When it comes to communicating in a foreign language—even one as difficult for English speakers to learn as Japanese—it’s less about speaking perfectly and more about using the appropriate language for the time, place, and occasion. Few things help with assimilation more than some well chosen slang words. Although the vernacular of young people is constantly changing, here are 12 common slang words and phrases that are sure to help you to fit in in Japan.
A dramatically shortened form of Ohayou gozaimasu, (おはようございます) or “Good morning,” Ossu! can be used pretty much any time of day as a greeting among friends. It’s similar to saying “Hey” or “Yo!”
Sounds like: OH-ss
Yabai, which literally translates to “dangerous,” is a common expression of awe or admiration among young people. The equivalent of calling something “wild” or “insane,” it can be used both positively, “His dance moves are crazy good,” or negatively, “Nah, that’s too crazy for me.”
Sounds like: yah-BYE
Maji de / まじで
Roughly translating to “really” or “For reals?” the phrase maji de can be used as a question, “Are you serious?” or to add emphasis like in the phrase, “Maji de yabai,” which means “seriously insane.”
Sounds like: MAH-gee deh
Kamacho is a slang phrase that has become popular among young girls in recent years. It’s short for Kamatte choudai (構ってちょうだい), which roughly translates to “Someone hang out with me, please.” The phrase is used to tell friends that you’re free and looking for someone to hang out with. It’s the Japanese equivalent of saying “What’s good?” or “I’m bored. Let’s hang out.”
Sounds like: kah-mah-CHO
Donmai! is a Japanese-English phrase for “Don’t mind.” It’s used to say “No problem!” or “Don’t worry about it.”
Sounds like: DOHN-MY
A portmanteau of the words busaiku (ugly) and kawaii (cute), busukawa refers to things that are ugly or grotesque, yet somehow cute. Pug dogs are a perfect example of something that is considered busukawa, especially when dressed in hats or clothing.
Sounds like: boo-soo-kah-wah
Uzai / うざい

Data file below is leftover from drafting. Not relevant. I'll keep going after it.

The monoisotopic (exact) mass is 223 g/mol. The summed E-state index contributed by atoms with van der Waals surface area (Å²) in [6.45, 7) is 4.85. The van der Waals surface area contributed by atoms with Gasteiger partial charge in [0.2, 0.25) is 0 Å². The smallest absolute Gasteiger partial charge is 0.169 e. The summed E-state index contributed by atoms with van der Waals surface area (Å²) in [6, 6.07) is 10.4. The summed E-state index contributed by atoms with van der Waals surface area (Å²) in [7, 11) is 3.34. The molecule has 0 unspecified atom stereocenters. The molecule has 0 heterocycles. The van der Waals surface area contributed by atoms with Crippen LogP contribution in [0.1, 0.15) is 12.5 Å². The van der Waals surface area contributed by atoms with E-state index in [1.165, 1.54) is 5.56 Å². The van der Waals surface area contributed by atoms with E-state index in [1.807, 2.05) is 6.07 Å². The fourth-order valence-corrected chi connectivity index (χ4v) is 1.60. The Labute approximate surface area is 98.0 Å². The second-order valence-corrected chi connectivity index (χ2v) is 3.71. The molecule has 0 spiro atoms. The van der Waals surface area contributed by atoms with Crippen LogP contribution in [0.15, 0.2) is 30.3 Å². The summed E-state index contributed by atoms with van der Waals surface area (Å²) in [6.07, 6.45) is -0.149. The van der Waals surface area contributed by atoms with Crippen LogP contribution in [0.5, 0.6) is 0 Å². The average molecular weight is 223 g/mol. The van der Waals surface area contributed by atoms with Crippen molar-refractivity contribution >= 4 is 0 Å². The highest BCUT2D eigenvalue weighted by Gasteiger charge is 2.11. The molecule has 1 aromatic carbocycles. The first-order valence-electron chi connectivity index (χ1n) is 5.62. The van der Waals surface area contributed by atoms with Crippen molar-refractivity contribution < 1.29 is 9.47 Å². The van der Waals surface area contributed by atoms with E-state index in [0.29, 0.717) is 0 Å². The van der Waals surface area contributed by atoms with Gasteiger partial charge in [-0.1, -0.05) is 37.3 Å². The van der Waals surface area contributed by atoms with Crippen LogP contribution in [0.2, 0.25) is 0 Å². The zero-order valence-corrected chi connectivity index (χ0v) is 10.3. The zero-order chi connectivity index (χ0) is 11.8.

Short for uzattai or urusai, which means loud, noisy, or annoying, uzai is convenient for complaining about something or someone who is bothering you.
Sounds like: ooh-ZAI
Another way to express that something or someone is bothersome, mendoi is short for mendoukusai (面倒くさい), which means that something causes a lot of trouble. Calling something mendoi is the equivalent of saying “What a hassle!”
Sounds like: men-DOY
Not to be confused with the personal lubricant, the acronym KY in Japanese stands for Kuuki yomenai (空気読めない), which is literally someone who can’t “read the air.” It’s used to describe a person who is really dense or who lacks people skills.
Sounds like: KAY-WHY
CHOU is a useful word that can be paired with pretty much any other Japanese word for strong emphasis, similar to saying “SUPER” in all caps in English. Something that is CHOU yabai is super cool, but someone who is CHOU KY would be extra clueless.
Sounds like: CHO
In Japanese, text messaging the letter “w” is short for warau (笑う), which means “to laugh.” It’s the Japanese equivalent of saying “Haha” or “LOL.” The more Ws you add, the longer the laughter—similar to typing “Lolololololololol.”
Otsu! is a short, more casual way of saying Otsukaresama desu (お疲れ様です), which roughly translates to “Good work today.” It’s a useful phrase for greeting friends after a long day of classes or before heading off home.
Sounds like: OH-tsoo
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